Monitor stands and risers can both adjust the vertical position of your monitor. The difference is that monitor stands replace the stand or feet that came with your monitor, while your monitor sits on a riser using the stand or feet that it came with.
The key feature of all the best monitor stands is that they let you adjust the height and angle of your monitor instead of just lifting the monitor a set amount the way a riser does. “In terms of monitor orientation and adjustability, a dual monitor system will allow users to switch between portrait and landscape monitor positions while allowing the user to tilt each monitor up or down and make subtle adjustments in height,” says Jaremey. “This is especially useful if the user frequently switches between portrait and landscape monitor positions or frequently moves between sitting and standing with a sit-stand adjustable desk.”
Monitor stands also have other benefits, according to Jaremey. “Dual monitor systems make more of the working surface available to the user so that they can place documents, etc., directly in front of them. In many cases, the dual monitor system will improve workplace aesthetics, which can be important for many users and workplaces alike.”
Anyone who uses a dual monitor configuration will benefit from a dual monitor stand. “With multiple monitor systems, one monitor might be placed too high, with the other placed too low. With this setup, you may flex and extend your neck to view the monitors, further contributing to neck discomfort,” explains Jaremey. Whether you work a typical desk job, work from home, or you’re a dedicated gamer who spends a lot of time in front of a dual monitor setup, a properly adjusted dual monitor stand can help you prevent discomfort and injury, as well as free up some extra desk space.
Dual monitor stands are important whether you use one screen primarily and the other more rarely or use both screens all the time, but the positioning is a little different. “Your primary monitor, the one used more than 60 percent of the time, should be placed directly in front of you so that you can view the monitor with a relaxed and neutral neck and head position,” says Jaremey. “If you are using more than one monitor equally, arrange them in a semi-circle in front of you.”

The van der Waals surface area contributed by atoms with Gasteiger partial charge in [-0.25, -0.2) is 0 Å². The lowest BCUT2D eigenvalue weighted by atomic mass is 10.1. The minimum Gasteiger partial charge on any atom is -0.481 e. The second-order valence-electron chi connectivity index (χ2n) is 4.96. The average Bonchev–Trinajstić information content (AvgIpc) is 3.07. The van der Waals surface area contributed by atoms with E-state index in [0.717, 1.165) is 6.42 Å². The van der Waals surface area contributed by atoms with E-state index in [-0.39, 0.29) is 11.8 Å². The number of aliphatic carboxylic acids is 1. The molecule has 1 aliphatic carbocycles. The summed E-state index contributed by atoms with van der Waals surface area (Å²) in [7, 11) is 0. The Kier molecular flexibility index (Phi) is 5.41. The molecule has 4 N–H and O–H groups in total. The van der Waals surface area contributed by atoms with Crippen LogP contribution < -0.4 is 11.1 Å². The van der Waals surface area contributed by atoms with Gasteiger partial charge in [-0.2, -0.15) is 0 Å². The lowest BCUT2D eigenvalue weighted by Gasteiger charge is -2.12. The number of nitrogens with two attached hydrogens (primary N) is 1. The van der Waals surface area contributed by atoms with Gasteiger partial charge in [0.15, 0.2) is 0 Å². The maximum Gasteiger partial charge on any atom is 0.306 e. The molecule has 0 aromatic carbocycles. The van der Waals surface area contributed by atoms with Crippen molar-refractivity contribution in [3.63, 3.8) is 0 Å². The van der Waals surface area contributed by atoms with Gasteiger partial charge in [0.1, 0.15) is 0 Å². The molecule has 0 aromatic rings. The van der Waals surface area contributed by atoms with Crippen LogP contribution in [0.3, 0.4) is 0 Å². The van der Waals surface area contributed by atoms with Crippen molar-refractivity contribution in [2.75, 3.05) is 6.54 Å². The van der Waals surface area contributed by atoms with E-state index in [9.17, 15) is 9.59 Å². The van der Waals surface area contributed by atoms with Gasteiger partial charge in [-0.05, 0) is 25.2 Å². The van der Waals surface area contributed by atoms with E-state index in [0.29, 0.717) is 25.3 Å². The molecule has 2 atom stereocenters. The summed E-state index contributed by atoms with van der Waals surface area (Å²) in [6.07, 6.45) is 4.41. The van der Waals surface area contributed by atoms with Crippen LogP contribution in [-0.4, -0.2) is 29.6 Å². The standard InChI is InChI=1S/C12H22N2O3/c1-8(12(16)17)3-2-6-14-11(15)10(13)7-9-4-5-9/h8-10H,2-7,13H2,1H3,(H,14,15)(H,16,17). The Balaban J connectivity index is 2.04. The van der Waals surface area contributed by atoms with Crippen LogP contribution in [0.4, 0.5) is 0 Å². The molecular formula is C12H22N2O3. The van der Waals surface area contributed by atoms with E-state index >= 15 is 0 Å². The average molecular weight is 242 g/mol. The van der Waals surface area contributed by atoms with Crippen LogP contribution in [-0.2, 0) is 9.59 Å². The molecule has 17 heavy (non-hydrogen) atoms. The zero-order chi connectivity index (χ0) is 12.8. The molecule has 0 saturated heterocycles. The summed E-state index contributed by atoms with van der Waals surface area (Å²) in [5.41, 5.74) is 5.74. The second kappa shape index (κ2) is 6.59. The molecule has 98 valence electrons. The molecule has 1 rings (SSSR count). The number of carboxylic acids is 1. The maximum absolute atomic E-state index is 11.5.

This article was written by Jeremy Laukkonen, a freelance writer and product tester for The Spruce. He’s used dual monitor setups to research and write for years, usually with Ergotron monitor arms in one configuration or another, and he has over a decade of experience reviewing electronics for outlets like Lifewire and Digital Trends in addition to the Spruce.
Laukkonen contacted BCPE-certified ergonomist Darcie Jaremey, founder of ergonomicsHelp and The Business of Ergonomics podcast, to receive her expert insights on the ergonomics of dual monitor stands, including the most important features and considerations to improve posture and reduce eye strain when working with two monitors. With Jaremey’s insights in mind, Laukkonen prioritized factors like adjustability, mount styles, and carrying capacity.
Disclaimer: Curated and re-published here. We do not claim anything as we translated and re-published using google translator. All images and Tattoo Design ideas shared only for information purpose.